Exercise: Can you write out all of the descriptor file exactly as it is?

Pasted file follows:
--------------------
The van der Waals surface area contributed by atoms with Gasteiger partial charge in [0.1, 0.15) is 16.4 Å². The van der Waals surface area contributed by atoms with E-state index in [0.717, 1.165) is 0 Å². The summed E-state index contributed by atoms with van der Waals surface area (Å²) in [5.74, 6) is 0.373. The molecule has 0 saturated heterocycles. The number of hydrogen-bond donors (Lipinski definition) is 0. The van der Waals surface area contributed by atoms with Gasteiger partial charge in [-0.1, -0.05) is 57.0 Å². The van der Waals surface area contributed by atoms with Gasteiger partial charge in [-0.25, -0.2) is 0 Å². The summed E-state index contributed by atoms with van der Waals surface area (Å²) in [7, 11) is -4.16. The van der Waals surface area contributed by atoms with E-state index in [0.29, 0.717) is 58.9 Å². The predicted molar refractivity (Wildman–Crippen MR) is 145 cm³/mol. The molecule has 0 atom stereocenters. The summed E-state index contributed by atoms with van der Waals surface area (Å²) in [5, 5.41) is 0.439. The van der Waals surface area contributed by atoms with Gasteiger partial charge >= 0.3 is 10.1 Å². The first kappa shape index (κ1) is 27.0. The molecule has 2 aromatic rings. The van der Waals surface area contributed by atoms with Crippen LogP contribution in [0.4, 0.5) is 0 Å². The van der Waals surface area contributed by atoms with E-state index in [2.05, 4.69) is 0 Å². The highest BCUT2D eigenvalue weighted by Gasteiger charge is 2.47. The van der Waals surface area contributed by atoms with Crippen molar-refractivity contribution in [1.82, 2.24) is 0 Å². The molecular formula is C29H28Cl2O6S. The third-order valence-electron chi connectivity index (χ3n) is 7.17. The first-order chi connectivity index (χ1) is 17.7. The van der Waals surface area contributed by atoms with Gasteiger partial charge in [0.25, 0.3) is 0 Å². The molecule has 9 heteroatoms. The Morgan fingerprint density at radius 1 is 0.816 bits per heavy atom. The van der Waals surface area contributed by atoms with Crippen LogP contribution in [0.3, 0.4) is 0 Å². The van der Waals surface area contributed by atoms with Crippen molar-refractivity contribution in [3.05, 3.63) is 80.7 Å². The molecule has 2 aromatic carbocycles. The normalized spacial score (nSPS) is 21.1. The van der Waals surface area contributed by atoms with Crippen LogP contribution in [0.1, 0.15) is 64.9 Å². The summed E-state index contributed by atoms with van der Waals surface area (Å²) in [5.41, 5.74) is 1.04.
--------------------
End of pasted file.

The van der Waals surface area contributed by atoms with Gasteiger partial charge in [0.1, 0.15) is 16.4 Å². The van der Waals surface area contributed by atoms with E-state index in [0.717, 1.165) is 0 Å². The summed E-state index contributed by atoms with van der Waals surface area (Å²) in [5.74, 6) is 0.373. The molecule has 0 saturated heterocycles. The number of hydrogen-bond donors (Lipinski definition) is 0. The van der Waals surface area contributed by atoms with Gasteiger partial charge in [-0.1, -0.05) is 57.0 Å². The van der Waals surface area contributed by atoms with Gasteiger partial charge in [-0.25, -0.2) is 0 Å². The summed E-state index contributed by atoms with van der Waals surface area (Å²) in [7, 11) is -4.16. The van der Waals surface area contributed by atoms with E-state index in [0.29, 0.717) is 58.9 Å². The predicted molar refractivity (Wildman–Crippen MR) is 145 cm³/mol. The molecule has 0 atom stereocenters. The summed E-state index contributed by atoms with van der Waals surface area (Å²) in [5, 5.41) is 0.439. The van der Waals surface area contributed by atoms with Gasteiger partial charge >= 0.3 is 10.1 Å². The first kappa shape index (κ1) is 27.0. The molecule has 2 aromatic rings. The van der Waals surface area contributed by atoms with Crippen LogP contribution in [0.4, 0.5) is 0 Å². The van der Waals surface area contributed by atoms with E-state index in [2.05, 4.69) is 0 Å². The highest BCUT2D eigenvalue weighted by Gasteiger charge is 2.47. The van der Waals surface area contributed by atoms with Crippen molar-refractivity contribution in [1.82, 2.24) is 0 Å². The molecular formula is C29H28Cl2O6S. The third-order valence-electron chi connectivity index (χ3n) is 7.17. The first-order chi connectivity index (χ1) is 17.7. The van der Waals surface area contributed by atoms with Gasteiger partial charge in [0.25, 0.3) is 0 Å². The molecule has 9 heteroatoms. The Morgan fingerprint density at radius 1 is 0.816 bits per heavy atom. The van der Waals surface area contributed by atoms with Crippen LogP contribution in [0.3, 0.4) is 0 Å². The van der Waals surface area contributed by atoms with Crippen molar-refractivity contribution in [3.05, 3.63) is 80.7 Å². The molecule has 2 aromatic carbocycles. The normalized spacial score (nSPS) is 21.1. The van der Waals surface area contributed by atoms with Crippen LogP contribution in [0.1, 0.15) is 64.9 Å². The summed E-state index contributed by atoms with van der Waals surface area (Å²) in [5.41, 5.74) is 1.04.